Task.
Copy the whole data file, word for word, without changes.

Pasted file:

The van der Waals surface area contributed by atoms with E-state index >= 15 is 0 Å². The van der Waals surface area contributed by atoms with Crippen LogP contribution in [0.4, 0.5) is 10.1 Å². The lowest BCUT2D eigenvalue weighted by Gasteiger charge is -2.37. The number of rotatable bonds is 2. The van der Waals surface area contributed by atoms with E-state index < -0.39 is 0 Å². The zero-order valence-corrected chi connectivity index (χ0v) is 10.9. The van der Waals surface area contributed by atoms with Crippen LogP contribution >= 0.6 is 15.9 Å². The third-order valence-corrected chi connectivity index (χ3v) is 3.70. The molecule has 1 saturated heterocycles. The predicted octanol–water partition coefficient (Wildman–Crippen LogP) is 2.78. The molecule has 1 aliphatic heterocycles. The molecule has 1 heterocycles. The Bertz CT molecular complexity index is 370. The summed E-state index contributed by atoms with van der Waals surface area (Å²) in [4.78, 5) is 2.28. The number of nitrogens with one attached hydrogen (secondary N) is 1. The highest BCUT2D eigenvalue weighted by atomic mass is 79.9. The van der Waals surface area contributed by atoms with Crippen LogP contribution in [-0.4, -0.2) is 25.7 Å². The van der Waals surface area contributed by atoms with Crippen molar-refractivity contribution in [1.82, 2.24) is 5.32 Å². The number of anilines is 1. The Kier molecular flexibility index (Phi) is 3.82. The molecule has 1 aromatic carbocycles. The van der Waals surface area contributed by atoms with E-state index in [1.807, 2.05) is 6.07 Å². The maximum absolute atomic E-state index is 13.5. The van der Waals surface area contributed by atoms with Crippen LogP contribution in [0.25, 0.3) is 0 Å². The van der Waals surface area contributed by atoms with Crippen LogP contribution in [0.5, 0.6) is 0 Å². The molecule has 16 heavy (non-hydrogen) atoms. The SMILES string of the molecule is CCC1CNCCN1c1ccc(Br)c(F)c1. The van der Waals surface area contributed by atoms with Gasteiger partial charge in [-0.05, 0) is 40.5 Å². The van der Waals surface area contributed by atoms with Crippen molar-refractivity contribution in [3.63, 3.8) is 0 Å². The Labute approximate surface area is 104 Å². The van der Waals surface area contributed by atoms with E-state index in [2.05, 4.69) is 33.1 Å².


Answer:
The van der Waals surface area contributed by atoms with E-state index >= 15 is 0 Å². The van der Waals surface area contributed by atoms with Crippen LogP contribution in [0.4, 0.5) is 10.1 Å². The lowest BCUT2D eigenvalue weighted by Gasteiger charge is -2.37. The number of rotatable bonds is 2. The van der Waals surface area contributed by atoms with E-state index < -0.39 is 0 Å². The zero-order valence-corrected chi connectivity index (χ0v) is 10.9. The van der Waals surface area contributed by atoms with Crippen LogP contribution >= 0.6 is 15.9 Å². The third-order valence-corrected chi connectivity index (χ3v) is 3.70. The molecule has 1 saturated heterocycles. The predicted octanol–water partition coefficient (Wildman–Crippen LogP) is 2.78. The molecule has 1 aliphatic heterocycles. The molecule has 1 heterocycles. The Bertz CT molecular complexity index is 370. The summed E-state index contributed by atoms with van der Waals surface area (Å²) in [4.78, 5) is 2.28. The number of nitrogens with one attached hydrogen (secondary N) is 1. The highest BCUT2D eigenvalue weighted by atomic mass is 79.9. The van der Waals surface area contributed by atoms with Crippen LogP contribution in [-0.4, -0.2) is 25.7 Å². The van der Waals surface area contributed by atoms with Crippen molar-refractivity contribution in [1.82, 2.24) is 5.32 Å². The number of anilines is 1. The Kier molecular flexibility index (Phi) is 3.82. The molecule has 1 aromatic carbocycles. The van der Waals surface area contributed by atoms with E-state index in [1.807, 2.05) is 6.07 Å². The maximum absolute atomic E-state index is 13.5. The van der Waals surface area contributed by atoms with Crippen LogP contribution in [0.25, 0.3) is 0 Å². The van der Waals surface area contributed by atoms with Crippen LogP contribution in [0.5, 0.6) is 0 Å². The molecule has 16 heavy (non-hydrogen) atoms. The SMILES string of the molecule is CCC1CNCCN1c1ccc(Br)c(F)c1. The van der Waals surface area contributed by atoms with Gasteiger partial charge in [-0.05, 0) is 40.5 Å². The van der Waals surface area contributed by atoms with Crippen molar-refractivity contribution in [3.63, 3.8) is 0 Å². The Labute approximate surface area is 104 Å². The van der Waals surface area contributed by atoms with E-state index in [2.05, 4.69) is 33.1 Å².